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Importance of maintaining high child immunization rates is focus of National Infant Immunization Week April 24-May 1


Thu, Apr 22nd, 2010
Posted in Health & Wellness

Infant and childhood immunizations are responsible for nearly eliminating many diseases that once killed thousands of children each year in the United States. While Minnesota's rate of childhood immunizations is relatively high, many children are under-vaccinated, leaving them vulnerable to illnesses that were once thought nearly eradicated and making it easier for some diseases to get a foothold in communities and spread.

With National Infant Immunization Week April 24-May 1, the Minnesota Department of Health (MDH) is calling attention to the importance of infant and childhood immunizations. MDH is suggesting story ideas that highlight various aspects of childhood immunizations in Minnesota including:

While relatively high, Minnesota's immunization rate has been stagnating recently at about 80 percent - and there are indications that in some areas it may be declining. What are the factors that contribute to immunization rates? Why is it important to maintain high immunization rates? How does Minnesota compare to other states?

Reasons for low immunization rates are multifaceted and hard to address, but we know from Census data that these areas typically parallel areas of poverty. The federally-funded Minnesota Vaccines for Children program pays for vaccine for those who don't have insurance to cover them. No child age 18 and under need go without vaccine because their parents do not have health insurance or their insurance does not cover vaccination. Many new parents are not aware of the program, and parents who have recently lost their insurance coverage after losing their jobs may not be aware that they are eligible for the program.

Lower or stagnating immunization rates may also be due to parents' misunderstanding and misperceptions about vaccines. For example, we know that some parents have been reluctant to vaccinate because of beliefs in a connection between vaccines and autism, or that too many vaccines at once can harm a young child. The scientific evidence does not support these contentions. Interview a nationally known, Minnesota-based immunization expert on some of the common myths and truths about vaccines.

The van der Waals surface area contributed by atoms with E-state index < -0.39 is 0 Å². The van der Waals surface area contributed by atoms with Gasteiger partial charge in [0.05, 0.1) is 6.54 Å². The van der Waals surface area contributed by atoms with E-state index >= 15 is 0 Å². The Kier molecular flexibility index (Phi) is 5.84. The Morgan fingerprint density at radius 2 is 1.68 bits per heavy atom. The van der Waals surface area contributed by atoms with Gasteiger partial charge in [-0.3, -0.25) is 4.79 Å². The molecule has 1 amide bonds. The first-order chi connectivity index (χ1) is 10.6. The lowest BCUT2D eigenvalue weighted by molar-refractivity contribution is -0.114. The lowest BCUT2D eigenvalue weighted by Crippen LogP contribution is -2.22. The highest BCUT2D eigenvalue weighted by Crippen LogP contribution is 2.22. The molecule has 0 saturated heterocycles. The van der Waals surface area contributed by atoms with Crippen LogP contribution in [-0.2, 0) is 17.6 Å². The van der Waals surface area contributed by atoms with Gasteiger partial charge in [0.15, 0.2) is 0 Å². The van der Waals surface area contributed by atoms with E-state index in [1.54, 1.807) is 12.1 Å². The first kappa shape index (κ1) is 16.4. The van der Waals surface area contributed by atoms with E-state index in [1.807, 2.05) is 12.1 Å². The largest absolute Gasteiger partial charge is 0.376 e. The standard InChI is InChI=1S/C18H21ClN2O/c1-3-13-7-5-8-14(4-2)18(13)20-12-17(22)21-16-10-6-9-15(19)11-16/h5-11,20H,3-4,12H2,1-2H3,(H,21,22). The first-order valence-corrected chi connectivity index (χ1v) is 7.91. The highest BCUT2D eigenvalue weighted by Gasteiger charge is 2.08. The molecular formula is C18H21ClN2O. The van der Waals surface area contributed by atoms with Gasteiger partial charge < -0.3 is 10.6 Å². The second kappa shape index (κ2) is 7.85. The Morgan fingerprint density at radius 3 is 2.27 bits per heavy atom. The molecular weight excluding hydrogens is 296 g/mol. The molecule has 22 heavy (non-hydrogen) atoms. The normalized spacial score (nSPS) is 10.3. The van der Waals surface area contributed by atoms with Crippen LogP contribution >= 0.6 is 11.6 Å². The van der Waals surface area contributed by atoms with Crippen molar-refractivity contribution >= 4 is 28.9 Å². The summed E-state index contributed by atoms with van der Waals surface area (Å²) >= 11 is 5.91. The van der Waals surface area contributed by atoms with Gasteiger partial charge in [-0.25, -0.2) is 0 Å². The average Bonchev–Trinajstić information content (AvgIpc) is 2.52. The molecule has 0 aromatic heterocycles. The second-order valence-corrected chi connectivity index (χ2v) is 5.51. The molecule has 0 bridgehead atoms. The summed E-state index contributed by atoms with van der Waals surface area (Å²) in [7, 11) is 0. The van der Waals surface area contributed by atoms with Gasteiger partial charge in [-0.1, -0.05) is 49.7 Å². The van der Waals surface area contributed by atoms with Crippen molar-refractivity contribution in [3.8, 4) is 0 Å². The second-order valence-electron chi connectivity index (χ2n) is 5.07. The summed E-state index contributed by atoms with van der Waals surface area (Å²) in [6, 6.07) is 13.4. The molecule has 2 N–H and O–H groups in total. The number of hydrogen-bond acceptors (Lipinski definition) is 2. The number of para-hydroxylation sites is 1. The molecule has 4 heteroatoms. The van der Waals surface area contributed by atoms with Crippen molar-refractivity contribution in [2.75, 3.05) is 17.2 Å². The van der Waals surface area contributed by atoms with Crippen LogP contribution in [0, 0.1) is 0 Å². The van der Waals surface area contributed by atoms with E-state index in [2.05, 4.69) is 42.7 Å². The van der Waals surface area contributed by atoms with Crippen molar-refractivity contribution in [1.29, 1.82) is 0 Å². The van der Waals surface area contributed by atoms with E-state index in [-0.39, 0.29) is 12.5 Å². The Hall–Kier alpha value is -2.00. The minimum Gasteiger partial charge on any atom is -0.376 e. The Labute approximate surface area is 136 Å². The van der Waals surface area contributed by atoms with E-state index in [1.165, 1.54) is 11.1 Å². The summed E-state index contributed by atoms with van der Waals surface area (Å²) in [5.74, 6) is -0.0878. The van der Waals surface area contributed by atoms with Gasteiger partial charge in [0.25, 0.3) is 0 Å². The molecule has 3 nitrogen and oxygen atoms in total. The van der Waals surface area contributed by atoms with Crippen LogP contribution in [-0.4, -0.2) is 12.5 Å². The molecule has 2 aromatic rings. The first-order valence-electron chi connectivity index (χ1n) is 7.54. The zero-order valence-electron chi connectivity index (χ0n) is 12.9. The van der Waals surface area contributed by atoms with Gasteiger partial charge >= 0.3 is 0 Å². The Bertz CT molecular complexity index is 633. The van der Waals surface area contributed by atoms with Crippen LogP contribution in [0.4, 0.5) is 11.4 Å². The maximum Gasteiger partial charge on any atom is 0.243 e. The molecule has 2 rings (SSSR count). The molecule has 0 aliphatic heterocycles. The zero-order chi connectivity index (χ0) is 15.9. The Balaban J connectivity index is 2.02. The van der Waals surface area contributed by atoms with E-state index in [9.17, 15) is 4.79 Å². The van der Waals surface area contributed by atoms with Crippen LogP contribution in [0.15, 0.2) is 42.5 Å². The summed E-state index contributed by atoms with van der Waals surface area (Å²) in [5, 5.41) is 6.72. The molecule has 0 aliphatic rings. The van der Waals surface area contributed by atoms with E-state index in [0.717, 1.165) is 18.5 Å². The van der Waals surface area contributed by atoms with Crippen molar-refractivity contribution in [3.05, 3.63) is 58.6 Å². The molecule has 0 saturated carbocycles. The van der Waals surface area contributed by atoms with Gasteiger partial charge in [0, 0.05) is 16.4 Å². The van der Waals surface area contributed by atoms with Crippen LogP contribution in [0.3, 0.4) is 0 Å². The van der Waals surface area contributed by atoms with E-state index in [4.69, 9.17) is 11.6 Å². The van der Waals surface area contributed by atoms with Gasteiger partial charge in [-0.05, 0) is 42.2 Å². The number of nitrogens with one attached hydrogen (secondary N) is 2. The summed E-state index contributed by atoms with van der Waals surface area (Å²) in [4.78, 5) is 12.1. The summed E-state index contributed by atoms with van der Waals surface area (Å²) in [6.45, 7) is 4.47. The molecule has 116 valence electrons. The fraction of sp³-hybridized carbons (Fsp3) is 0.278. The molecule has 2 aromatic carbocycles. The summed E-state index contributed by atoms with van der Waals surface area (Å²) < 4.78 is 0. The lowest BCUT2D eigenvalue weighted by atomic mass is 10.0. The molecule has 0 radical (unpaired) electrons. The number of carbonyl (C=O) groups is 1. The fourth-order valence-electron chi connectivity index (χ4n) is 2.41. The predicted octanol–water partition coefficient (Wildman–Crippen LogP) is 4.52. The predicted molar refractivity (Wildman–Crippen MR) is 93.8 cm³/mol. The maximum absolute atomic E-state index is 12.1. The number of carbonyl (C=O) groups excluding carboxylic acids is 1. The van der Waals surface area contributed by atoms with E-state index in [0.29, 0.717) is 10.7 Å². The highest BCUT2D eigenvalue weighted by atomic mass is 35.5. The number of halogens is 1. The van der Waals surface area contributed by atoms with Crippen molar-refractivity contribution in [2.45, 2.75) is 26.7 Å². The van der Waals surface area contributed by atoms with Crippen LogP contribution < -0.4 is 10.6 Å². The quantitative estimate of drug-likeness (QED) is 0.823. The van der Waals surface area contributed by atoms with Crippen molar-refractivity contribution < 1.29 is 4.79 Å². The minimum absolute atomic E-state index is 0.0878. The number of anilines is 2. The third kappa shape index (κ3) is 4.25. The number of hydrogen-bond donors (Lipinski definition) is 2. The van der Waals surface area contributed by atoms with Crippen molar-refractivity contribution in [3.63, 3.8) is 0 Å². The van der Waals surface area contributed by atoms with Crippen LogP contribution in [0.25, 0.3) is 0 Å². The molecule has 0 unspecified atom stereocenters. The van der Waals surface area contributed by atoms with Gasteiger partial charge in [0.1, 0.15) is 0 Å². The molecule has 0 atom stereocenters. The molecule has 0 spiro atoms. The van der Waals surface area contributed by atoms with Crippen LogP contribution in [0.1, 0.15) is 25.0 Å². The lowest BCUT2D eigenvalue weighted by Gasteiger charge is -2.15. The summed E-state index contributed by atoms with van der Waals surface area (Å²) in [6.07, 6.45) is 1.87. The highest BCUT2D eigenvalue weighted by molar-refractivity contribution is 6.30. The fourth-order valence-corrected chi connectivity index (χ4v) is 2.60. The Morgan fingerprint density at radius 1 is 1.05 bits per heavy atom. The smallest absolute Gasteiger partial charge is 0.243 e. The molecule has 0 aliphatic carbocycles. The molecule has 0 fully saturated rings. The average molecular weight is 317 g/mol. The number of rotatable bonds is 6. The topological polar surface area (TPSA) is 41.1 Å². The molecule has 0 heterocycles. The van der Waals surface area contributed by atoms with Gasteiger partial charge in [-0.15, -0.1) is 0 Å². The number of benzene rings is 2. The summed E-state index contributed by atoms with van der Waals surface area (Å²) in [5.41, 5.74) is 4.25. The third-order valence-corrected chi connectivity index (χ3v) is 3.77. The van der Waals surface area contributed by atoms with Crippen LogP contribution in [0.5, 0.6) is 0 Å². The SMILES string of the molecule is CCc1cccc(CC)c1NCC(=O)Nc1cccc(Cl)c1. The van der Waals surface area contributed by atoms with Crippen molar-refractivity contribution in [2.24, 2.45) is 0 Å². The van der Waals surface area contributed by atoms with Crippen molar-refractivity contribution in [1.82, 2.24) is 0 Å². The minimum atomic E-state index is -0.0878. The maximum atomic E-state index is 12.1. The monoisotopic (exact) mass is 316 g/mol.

Find out what can happen when vaccination rates fall in a community and vulnerable children are left exposed to disease. (Hib in MN in 2008; measles in England and Europe).

Interview a parent whose child suffered a life-threatening disease after being infected by unvaccinated children in the community.

Local health care providers can talk about the importance of infant and childhood immunizations, their experiences with childhood diseases, how they work with parents to meet their needs and concerns.

Many children often miss important immunizations because they change doctors frequently or move from place to place. Find out how immunization registries can help to maintain high immunization levels by helping health care providers keep track of a child's immunization history. Find out how providers in your area use the registry, what their experiences have been.

Contact Doug Schultz at 651-201-4993 to connect with the appropriate spokespeople at MDH or in your community.

Public Service Announcements

In addition, a variety of public service announcements for television and radio about infant immunizations are available for download from the U.S. Department of Health and Human Services and Centers for Disease Control and Prevention. Follow this link:

http://www.cdc.gov/vaccines/events/niiw/2010/psa.htm.

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